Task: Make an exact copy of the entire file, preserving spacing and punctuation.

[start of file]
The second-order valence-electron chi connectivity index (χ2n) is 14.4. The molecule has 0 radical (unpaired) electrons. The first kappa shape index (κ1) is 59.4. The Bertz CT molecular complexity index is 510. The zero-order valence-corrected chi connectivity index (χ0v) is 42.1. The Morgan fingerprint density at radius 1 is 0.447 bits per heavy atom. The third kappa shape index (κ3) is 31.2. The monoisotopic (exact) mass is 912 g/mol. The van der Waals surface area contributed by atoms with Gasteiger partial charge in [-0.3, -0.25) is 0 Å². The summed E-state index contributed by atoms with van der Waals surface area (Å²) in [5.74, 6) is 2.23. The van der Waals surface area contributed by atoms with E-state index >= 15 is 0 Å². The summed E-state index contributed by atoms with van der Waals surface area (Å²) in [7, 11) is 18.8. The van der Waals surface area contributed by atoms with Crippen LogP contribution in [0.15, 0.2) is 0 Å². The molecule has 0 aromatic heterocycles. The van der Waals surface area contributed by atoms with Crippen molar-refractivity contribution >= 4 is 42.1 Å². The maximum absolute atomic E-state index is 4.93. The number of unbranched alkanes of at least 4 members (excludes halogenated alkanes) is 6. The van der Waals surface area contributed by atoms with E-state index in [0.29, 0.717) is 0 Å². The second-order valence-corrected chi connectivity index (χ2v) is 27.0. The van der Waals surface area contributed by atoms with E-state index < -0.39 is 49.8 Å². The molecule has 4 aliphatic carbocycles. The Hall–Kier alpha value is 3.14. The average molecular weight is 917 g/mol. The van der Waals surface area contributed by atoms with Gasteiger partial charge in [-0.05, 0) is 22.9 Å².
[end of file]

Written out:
The second-order valence-electron chi connectivity index (χ2n) is 14.4. The molecule has 0 radical (unpaired) electrons. The first kappa shape index (κ1) is 59.4. The Bertz CT molecular complexity index is 510. The zero-order valence-corrected chi connectivity index (χ0v) is 42.1. The Morgan fingerprint density at radius 1 is 0.447 bits per heavy atom. The third kappa shape index (κ3) is 31.2. The monoisotopic (exact) mass is 912 g/mol. The van der Waals surface area contributed by atoms with Gasteiger partial charge in [-0.3, -0.25) is 0 Å². The summed E-state index contributed by atoms with van der Waals surface area (Å²) in [5.74, 6) is 2.23. The van der Waals surface area contributed by atoms with E-state index >= 15 is 0 Å². The summed E-state index contributed by atoms with van der Waals surface area (Å²) in [7, 11) is 18.8. The van der Waals surface area contributed by atoms with Crippen LogP contribution in [0.15, 0.2) is 0 Å². The molecule has 0 aromatic heterocycles. The van der Waals surface area contributed by atoms with Crippen molar-refractivity contribution >= 4 is 42.1 Å². The maximum absolute atomic E-state index is 4.93. The number of unbranched alkanes of at least 4 members (excludes halogenated alkanes) is 6. The van der Waals surface area contributed by atoms with E-state index in [0.29, 0.717) is 0 Å². The second-order valence-corrected chi connectivity index (χ2v) is 27.0. The van der Waals surface area contributed by atoms with E-state index < -0.39 is 49.8 Å². The molecule has 4 aliphatic carbocycles. The Hall–Kier alpha value is 3.14. The average molecular weight is 917 g/mol. The van der Waals surface area contributed by atoms with Gasteiger partial charge in [-0.05, 0) is 22.9 Å².